TWIN FALLS — Voters gave a nod of approval Tuesday to Twin Falls School District and Jerome School District levies to pay for school maintenance for the next 10 years.

In Twin Falls, 70.86 percent of voters said “yes” to a 10-year, $4.75 million annual measure — well above the 60 percent needed to pass.

The Jerome School District sought $650,000 annually for the first five years and $700,000 annually for the next five years. The measure passed with 77 percent approval.

Both were renewals of existing levies, but the school districts were asking for more money.

“Obviously, we’re just very thankful to the community for the support they provide for schools,” Twin Falls Superintendent Brady Dickinson said Tuesday night. “This is an investment in our facilities. We just appreciate the community trusts us with the tax dollars that will be available now to do some much-needed maintenance work on our buildings.”

In Jerome, Superintendent Dale Layne said Tuesday night: “We’re very pleased. We had a good percentage in favor. Again, the patrons have been very supportive and concerned that we take care of our buildings. We have plans in place we can move forward with even as early as this summer.”

The Jerome School District will use its levy money for replacing roofs, upgrading high school plumbing, security updates such as adding a vestibule at school front entrances, energy efficiency upgrades, replacing windows and HVAC systems, and resealing parking lots. It’s also looking for land to purchase for a future school to accommodate enrollment growth.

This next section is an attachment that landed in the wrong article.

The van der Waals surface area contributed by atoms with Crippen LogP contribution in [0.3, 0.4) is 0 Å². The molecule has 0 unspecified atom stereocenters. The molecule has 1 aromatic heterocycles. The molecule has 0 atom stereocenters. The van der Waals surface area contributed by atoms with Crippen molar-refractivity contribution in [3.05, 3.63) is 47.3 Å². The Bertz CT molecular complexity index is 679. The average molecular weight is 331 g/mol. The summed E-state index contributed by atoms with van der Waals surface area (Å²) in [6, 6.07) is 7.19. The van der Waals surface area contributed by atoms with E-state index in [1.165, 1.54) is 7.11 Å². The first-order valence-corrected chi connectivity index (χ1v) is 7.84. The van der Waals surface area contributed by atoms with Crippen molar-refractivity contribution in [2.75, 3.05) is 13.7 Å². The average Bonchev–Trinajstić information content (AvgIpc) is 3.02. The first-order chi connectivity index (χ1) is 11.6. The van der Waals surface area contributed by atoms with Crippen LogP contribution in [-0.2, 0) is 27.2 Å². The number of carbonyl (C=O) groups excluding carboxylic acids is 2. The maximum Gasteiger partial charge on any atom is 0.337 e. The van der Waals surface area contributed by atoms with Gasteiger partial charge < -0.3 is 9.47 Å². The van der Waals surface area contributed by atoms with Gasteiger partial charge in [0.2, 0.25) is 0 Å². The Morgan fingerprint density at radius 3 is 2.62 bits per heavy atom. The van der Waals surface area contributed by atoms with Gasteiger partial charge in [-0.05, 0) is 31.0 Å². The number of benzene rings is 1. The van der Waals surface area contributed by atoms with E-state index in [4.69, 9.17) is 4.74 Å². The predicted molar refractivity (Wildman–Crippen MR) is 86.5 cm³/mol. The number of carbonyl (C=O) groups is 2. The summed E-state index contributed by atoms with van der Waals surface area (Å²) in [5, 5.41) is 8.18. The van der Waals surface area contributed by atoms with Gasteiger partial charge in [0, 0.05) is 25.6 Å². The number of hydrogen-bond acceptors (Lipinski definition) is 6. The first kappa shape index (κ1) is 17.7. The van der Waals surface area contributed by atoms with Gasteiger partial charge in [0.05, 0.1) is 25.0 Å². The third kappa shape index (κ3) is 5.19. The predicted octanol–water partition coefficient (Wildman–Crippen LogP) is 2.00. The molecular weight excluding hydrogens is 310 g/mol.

The school district has relied on a plant facilities levy for more than 40 years.

The Twin Falls School District will put together a committee to create a long-range plan — for five years and 10 years, Dickinson said. It will identify major projects to tackle.

The most urgent priorities are replacing the roof at Bickel Elementary School and HVAC work at several campuses. Another is safety upgrades — adding vestibules at older school campuses to improve access control.

“They were designed in an era where access control really wasn’t a concern,” Dickinson said, adding the safety upgrades will be a very substantial project at a few schools.

Other projects paid for using levy money will include moving closer toward having one mobile computing device for every student, upgrading desktop computers, security access controls for schools, asphalt replacement at several campuses, new furniture and carpet at all schools, repairs to Sawtooth Elementary School’s roof, a new roof for Twin Falls High School’s Roper Auditorium, enlarging the cafeteria at Twin Falls High School and replacing the Vera C. O’Leary Middle School roof.

Twin Falls voters have supported a plant facilities levy for 60 years, starting in 1958.

Both Twin Falls and Jerome’s current plant facilities levies were approved by voters in 2008 and expire this year.

With the new levy, the Twin Falls tax rate will drop slightly due to an increase in property valuation. It’s expected to remain about the same in Jerome.


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